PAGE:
As the York County School Board reviewed the school division’s school safety and mental health initiatives, it pitched its own thoughts and concerns while emphasizing the need for the division to be proactive in its practices and policies.
In February, about a week after 17 people were killed at Marjory Stoneman Douglas High School in Parkland, Fla., members of the School Board asked for an update from school division staff about its safety and mental health offerings for students.
At Monday’s work session, school staff walked the board members through several different efforts and initiatives, including plans for installing security vestibules at school entrances and how teachers are asked to connect with the students they see every day and identify when someone may need help or attention.
Board members pointed out concerns and interjected with several questions after a pair of staff presentations.
Michael Anderson asked about possibly creating one entrance point at schools. Previously, Anderson said at Grafton High School, where his son attends, he’s been able to walk in the front door and didn’t feel there was a secure enough presence.
Jimmy Richardson, the board chairman, said a single entry point may not be possible with the amount of traffic, but that was a good discussion to have.
Barbara Haywood asked if the division had enough support staff — such as counselors, social workers and school psychologists on hand, saying if they needed more people, the board could look into that.
Staff members did not say they needed more, indicating that the division has more social workers than it once did, including one planned to be added in the upcoming year, and has been able to recover counseling jobs that were cut during the recession.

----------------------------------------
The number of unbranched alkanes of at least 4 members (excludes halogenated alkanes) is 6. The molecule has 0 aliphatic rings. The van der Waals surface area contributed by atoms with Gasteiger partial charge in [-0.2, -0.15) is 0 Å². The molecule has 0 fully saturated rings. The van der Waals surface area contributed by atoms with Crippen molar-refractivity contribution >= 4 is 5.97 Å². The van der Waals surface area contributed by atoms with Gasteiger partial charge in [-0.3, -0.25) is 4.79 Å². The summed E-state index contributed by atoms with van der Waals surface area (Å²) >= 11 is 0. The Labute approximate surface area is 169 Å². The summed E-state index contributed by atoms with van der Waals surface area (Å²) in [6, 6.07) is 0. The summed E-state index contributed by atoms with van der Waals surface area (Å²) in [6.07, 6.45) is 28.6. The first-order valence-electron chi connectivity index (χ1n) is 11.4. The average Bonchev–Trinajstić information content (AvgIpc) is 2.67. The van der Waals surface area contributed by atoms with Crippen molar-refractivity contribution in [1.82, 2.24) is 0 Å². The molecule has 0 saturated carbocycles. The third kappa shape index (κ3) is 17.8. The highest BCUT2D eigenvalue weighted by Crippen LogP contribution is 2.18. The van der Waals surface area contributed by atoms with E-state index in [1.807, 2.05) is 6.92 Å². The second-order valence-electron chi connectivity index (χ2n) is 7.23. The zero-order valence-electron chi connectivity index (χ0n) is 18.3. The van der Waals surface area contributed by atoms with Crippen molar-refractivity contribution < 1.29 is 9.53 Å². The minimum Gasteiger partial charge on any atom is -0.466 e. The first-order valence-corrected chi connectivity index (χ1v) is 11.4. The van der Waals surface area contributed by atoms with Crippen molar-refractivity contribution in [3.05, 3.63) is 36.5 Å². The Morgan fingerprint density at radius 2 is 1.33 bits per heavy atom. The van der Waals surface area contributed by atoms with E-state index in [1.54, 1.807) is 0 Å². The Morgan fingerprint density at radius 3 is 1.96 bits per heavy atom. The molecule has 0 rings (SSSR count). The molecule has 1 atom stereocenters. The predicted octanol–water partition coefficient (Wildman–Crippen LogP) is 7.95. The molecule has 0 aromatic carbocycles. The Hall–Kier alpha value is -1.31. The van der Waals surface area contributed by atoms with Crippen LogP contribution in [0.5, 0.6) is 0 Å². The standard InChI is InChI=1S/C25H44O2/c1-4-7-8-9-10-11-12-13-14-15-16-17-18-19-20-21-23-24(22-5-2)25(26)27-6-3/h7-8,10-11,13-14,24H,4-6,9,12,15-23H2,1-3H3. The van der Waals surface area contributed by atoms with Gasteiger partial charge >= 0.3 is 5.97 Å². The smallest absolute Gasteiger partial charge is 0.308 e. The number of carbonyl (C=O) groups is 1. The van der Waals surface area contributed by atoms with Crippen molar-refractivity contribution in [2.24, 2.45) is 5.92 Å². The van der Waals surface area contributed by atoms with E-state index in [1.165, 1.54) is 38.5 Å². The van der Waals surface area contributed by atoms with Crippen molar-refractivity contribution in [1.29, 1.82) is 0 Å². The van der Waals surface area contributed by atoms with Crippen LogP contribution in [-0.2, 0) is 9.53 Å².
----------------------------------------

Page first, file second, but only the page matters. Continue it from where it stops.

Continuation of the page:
Haywood also asked if teachers and students felt safe in school, and James Carroll, the division’s head of human resources, said a survey of teachers found 95 percent felt safe.
Aaron Butler, the division’s head of school administration, referenced a Virginia school safety survey that measured safety at a regional and individual school level and said the results of the surveys were used to help each school figure out where it could improve.
Anderson asked if the board could see those results, and Butler said he had to check what was allowed to be released since the surveys contained specific student responses.
Later this year, Butler said, the division is planning to do focus groups with parents, students and school employees to gather input about safety in the schools.
Reyes can be reached by phone at 757-247-4692. Follow him on Twitter @jdauzreyes.